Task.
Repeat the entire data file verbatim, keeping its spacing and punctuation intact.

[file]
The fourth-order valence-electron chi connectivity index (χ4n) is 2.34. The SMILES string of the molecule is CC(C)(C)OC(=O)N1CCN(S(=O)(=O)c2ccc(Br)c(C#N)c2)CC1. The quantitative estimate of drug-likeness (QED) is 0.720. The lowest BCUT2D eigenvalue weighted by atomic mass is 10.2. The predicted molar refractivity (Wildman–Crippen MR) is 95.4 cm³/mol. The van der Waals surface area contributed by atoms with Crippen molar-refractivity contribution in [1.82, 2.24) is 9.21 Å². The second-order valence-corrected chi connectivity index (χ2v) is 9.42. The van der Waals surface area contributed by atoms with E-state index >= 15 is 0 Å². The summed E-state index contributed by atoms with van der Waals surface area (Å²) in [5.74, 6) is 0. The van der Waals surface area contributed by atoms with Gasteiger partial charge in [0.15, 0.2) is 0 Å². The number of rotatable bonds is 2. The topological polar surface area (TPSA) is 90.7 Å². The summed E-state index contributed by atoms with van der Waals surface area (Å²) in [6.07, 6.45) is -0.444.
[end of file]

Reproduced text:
The fourth-order valence-electron chi connectivity index (χ4n) is 2.34. The SMILES string of the molecule is CC(C)(C)OC(=O)N1CCN(S(=O)(=O)c2ccc(Br)c(C#N)c2)CC1. The quantitative estimate of drug-likeness (QED) is 0.720. The lowest BCUT2D eigenvalue weighted by atomic mass is 10.2. The predicted molar refractivity (Wildman–Crippen MR) is 95.4 cm³/mol. The van der Waals surface area contributed by atoms with Crippen molar-refractivity contribution in [1.82, 2.24) is 9.21 Å². The second-order valence-corrected chi connectivity index (χ2v) is 9.42. The van der Waals surface area contributed by atoms with E-state index >= 15 is 0 Å². The summed E-state index contributed by atoms with van der Waals surface area (Å²) in [5.74, 6) is 0. The van der Waals surface area contributed by atoms with Gasteiger partial charge in [0.15, 0.2) is 0 Å². The number of rotatable bonds is 2. The topological polar surface area (TPSA) is 90.7 Å². The summed E-state index contributed by atoms with van der Waals surface area (Å²) in [6.07, 6.45) is -0.444.